JSON Signing and Encryption#
Janssen uses keys for signing and encryption, primarily concerning JSON documents. There are six IETF RFCs that provide considerable detail:
- RFC 7515 JSON Web Signing (JWE)
- RFC 7516 JSON Web Encryption (JWE)
- RFC 7517 JSON Web Key (JWK)
- RFC 7518 JSON Web Algorithms (JWA)
- RFC 7519 JSON Web Signing (JWT)
- RFC 7520 Examples of Protecting Content Using JSON Object Signing and Encryption (JOSE)
Auth Server Supported Signing#
|DPOP||RS256, RS384, RS512, ES256, ES384, ES512, PS256, PS384, PS512|
|Authorization||HS256, HS384, HS512, RS256, RS384, RS512, ES256, ES384, ES512, ES512, PS256, PS384, PS512|
|Request Object||HS256, HS384, HS512, RS256, RS384, RS512, ES256, ES384, ES512, PS256, PS384, PS512|
|Userinfo||HS256, HS384, HS512, RS256, RS384, RS512, ES256, ES384, ES512, PS256, PS384, PS512|
|Token Endpoint Auth||HS256, HS384, HS512, RS256, RS384, RS512, ES256, ES384, ES512, PS256, PS384, PS512|
|ID Token||HS256, HS384, HS512, RS256, RS384, RS512, ES256, ES384, ES512, PS256, PS384, PS512|
Auth Server Supported Encryption#
|Authorization||A128CBC+HS256, A256CBC+HS512, A128GCM, A256GCM|
|id_token||A128CBC+HS256, A256CBC+HS512, A128GCM, A256GCM|
|Request object||A128CBC+HS256, A256CBC+HS512, A128GCM, A256GCM|
|Userinfo||A128CBC+HS256, A256CBC+HS512, A128GCM, A256GCM|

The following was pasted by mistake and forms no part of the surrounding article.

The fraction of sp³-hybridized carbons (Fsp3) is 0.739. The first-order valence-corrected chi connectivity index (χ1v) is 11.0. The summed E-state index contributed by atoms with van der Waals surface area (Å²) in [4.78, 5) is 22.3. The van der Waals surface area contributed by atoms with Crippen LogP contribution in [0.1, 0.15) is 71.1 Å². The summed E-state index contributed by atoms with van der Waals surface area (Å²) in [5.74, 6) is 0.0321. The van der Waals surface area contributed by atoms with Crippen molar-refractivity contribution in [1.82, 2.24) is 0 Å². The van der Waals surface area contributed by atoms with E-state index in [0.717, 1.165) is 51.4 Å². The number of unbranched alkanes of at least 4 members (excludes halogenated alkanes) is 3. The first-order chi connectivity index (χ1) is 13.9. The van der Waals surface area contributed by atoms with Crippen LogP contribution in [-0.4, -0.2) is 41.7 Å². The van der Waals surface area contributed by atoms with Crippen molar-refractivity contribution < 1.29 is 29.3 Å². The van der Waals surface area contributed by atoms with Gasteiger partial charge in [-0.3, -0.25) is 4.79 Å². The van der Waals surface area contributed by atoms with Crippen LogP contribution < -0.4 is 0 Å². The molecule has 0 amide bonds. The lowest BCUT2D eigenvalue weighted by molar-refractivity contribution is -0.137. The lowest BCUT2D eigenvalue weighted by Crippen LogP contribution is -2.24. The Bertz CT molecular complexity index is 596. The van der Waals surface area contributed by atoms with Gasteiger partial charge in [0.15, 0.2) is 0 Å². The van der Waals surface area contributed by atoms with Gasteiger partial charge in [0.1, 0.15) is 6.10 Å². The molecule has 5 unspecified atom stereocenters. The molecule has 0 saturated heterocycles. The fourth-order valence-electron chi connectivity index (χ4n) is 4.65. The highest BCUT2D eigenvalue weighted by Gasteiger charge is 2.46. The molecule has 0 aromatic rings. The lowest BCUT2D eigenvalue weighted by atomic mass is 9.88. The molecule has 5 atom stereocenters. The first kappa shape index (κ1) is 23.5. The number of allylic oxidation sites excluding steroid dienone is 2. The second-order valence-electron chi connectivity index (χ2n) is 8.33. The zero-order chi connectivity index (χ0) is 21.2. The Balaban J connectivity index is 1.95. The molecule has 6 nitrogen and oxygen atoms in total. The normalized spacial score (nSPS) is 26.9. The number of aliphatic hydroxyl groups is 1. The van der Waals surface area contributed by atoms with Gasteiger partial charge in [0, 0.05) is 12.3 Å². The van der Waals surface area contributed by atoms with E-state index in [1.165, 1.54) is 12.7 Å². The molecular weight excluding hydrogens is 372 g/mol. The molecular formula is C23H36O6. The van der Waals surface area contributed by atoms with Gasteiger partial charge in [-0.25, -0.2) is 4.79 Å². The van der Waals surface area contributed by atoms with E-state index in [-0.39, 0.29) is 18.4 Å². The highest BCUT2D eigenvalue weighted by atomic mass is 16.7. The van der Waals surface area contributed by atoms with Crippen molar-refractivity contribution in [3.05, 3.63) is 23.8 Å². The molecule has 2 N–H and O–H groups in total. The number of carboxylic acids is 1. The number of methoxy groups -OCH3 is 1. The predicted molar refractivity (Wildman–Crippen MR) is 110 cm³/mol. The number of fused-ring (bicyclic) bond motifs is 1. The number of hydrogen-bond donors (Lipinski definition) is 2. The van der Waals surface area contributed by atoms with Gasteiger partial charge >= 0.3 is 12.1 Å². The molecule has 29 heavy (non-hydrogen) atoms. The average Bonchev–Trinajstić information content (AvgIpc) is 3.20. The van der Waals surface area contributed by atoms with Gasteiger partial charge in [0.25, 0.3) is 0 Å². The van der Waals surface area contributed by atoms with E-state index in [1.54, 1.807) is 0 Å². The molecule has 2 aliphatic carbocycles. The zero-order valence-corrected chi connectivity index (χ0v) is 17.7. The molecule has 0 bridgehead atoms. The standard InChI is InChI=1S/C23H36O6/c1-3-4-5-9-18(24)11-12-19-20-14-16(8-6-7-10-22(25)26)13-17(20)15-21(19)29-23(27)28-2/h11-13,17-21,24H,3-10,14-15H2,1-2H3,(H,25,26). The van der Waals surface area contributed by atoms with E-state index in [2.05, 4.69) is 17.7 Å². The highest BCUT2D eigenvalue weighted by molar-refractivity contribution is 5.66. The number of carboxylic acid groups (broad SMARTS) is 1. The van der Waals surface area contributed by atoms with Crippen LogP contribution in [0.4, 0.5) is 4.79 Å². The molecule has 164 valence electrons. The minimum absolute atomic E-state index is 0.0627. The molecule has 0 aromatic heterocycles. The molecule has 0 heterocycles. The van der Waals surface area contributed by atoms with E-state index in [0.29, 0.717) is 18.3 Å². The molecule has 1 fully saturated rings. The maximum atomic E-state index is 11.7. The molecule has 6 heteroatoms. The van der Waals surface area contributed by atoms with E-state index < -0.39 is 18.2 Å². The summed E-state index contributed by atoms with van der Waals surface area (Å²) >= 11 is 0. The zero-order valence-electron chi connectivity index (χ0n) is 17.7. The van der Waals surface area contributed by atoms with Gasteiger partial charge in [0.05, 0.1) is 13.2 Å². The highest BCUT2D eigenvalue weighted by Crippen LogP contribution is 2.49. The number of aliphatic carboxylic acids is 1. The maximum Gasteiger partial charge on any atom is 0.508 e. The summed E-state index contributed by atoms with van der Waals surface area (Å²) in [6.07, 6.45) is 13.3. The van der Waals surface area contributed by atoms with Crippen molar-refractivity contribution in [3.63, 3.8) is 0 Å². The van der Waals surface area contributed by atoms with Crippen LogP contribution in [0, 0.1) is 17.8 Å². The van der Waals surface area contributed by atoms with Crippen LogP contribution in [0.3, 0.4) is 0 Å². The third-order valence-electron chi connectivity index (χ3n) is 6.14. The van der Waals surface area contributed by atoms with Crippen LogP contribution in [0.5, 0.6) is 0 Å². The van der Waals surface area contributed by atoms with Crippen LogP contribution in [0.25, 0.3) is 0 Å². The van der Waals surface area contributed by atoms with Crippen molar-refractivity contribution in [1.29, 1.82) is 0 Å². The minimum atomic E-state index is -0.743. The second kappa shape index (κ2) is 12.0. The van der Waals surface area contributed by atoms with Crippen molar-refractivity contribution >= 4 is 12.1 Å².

|Userinfo||RSA1_5, RSA-OAEP, A128KW, A256KW|
|id_token||RSA1_5, RSA-OAEP, A128KW, A256KW|
|authorization||RSA1_5, RSA-OAEP, A128KW, A256KW|
|request object||RSA1_5, RSA-OAEP, A128KW, A256KW|
Java Cryptographic Engine (JCE)#
Janssen projects ships and tests with the Bouncy Castle Crypto API's JCE. However, you may substitute your own JCE as long as it has implementations for the algorithms used by Auth Server.
Using a Hardware Security Module (HSM)#
Janssen Auth Server can utilize an external REST API,
which leverages an HSM that exposes a
PKCS #11 interface.
OpenID Connect clients must support the rotation of both signing and encryption keys. The best practice is to rotate often--the default configuration in a VM installation of Auth Server is every two days. The reason for such a frequent rotation is to make sure developer account for rotation at the time they create applications--lest they forget and their software breaks a year later when rotation happens.
In a single VM deployment, key rotation is controlled by Auth Server. But in a clustered deployment, key rotation has to happen centrally. Janssen includes a key rotation service for cloud deployments.
X.509 is used extensively for web server TLS. But it is also used for Mutual Transport Layer Security (MTLS), either initiated by a software client, or presented by a person (i.e. a personal certificate). MTLS is generally implemented in the web tier.
To support FIPS 140-2 conformance, you must use a FIPS approved JCE, and preferably, use an operating system that has FIPS Enforcement, like RHEL 8.